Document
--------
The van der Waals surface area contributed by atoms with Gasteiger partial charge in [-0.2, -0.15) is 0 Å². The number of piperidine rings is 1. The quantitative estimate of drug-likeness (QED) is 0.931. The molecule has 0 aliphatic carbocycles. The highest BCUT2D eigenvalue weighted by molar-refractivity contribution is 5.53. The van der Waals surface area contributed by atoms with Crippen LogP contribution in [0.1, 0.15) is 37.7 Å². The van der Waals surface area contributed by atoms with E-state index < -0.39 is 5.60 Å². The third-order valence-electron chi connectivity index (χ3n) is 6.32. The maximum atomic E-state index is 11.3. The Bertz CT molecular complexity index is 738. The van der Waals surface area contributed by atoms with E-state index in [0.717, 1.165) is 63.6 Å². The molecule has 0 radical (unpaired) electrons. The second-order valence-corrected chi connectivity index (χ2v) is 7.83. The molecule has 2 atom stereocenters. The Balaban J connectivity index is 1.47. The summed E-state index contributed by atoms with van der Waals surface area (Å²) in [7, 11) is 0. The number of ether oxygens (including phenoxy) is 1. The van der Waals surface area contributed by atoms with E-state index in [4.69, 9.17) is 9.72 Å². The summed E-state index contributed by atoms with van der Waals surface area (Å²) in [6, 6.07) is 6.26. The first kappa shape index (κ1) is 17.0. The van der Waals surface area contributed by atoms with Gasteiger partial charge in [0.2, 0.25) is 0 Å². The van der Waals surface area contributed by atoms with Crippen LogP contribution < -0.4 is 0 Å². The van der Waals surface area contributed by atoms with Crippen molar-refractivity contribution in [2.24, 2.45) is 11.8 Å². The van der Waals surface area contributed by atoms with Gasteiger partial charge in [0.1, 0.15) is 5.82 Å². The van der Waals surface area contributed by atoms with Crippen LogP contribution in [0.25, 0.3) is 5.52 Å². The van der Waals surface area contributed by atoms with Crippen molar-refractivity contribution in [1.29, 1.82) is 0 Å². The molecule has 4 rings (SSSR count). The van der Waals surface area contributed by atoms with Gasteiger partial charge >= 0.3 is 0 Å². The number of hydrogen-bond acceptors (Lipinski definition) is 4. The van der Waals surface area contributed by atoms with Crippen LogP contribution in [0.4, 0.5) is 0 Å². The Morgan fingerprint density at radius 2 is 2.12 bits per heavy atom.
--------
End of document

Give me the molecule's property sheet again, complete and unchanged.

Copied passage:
The van der Waals surface area contributed by atoms with Gasteiger partial charge in [-0.2, -0.15) is 0 Å². The number of piperidine rings is 1. The quantitative estimate of drug-likeness (QED) is 0.931. The molecule has 0 aliphatic carbocycles. The highest BCUT2D eigenvalue weighted by molar-refractivity contribution is 5.53. The van der Waals surface area contributed by atoms with Crippen LogP contribution in [0.1, 0.15) is 37.7 Å². The van der Waals surface area contributed by atoms with E-state index < -0.39 is 5.60 Å². The third-order valence-electron chi connectivity index (χ3n) is 6.32. The maximum atomic E-state index is 11.3. The Bertz CT molecular complexity index is 738. The van der Waals surface area contributed by atoms with E-state index in [0.717, 1.165) is 63.6 Å². The molecule has 0 radical (unpaired) electrons. The second-order valence-corrected chi connectivity index (χ2v) is 7.83. The molecule has 2 atom stereocenters. The Balaban J connectivity index is 1.47. The summed E-state index contributed by atoms with van der Waals surface area (Å²) in [7, 11) is 0. The number of ether oxygens (including phenoxy) is 1. The van der Waals surface area contributed by atoms with E-state index in [4.69, 9.17) is 9.72 Å². The summed E-state index contributed by atoms with van der Waals surface area (Å²) in [6, 6.07) is 6.26. The first kappa shape index (κ1) is 17.0. The van der Waals surface area contributed by atoms with Gasteiger partial charge in [0.2, 0.25) is 0 Å². The van der Waals surface area contributed by atoms with Crippen LogP contribution < -0.4 is 0 Å². The van der Waals surface area contributed by atoms with Crippen molar-refractivity contribution in [2.24, 2.45) is 11.8 Å². The van der Waals surface area contributed by atoms with Gasteiger partial charge in [0.1, 0.15) is 5.82 Å². The van der Waals surface area contributed by atoms with Crippen LogP contribution in [0.25, 0.3) is 5.52 Å². The van der Waals surface area contributed by atoms with Crippen molar-refractivity contribution in [1.29, 1.82) is 0 Å². The molecule has 4 rings (SSSR count). The van der Waals surface area contributed by atoms with Gasteiger partial charge >= 0.3 is 0 Å². The number of hydrogen-bond acceptors (Lipinski definition) is 4. The van der Waals surface area contributed by atoms with Crippen LogP contribution in [0.4, 0.5) is 0 Å². The Morgan fingerprint density at radius 2 is 2.12 bits per heavy atom.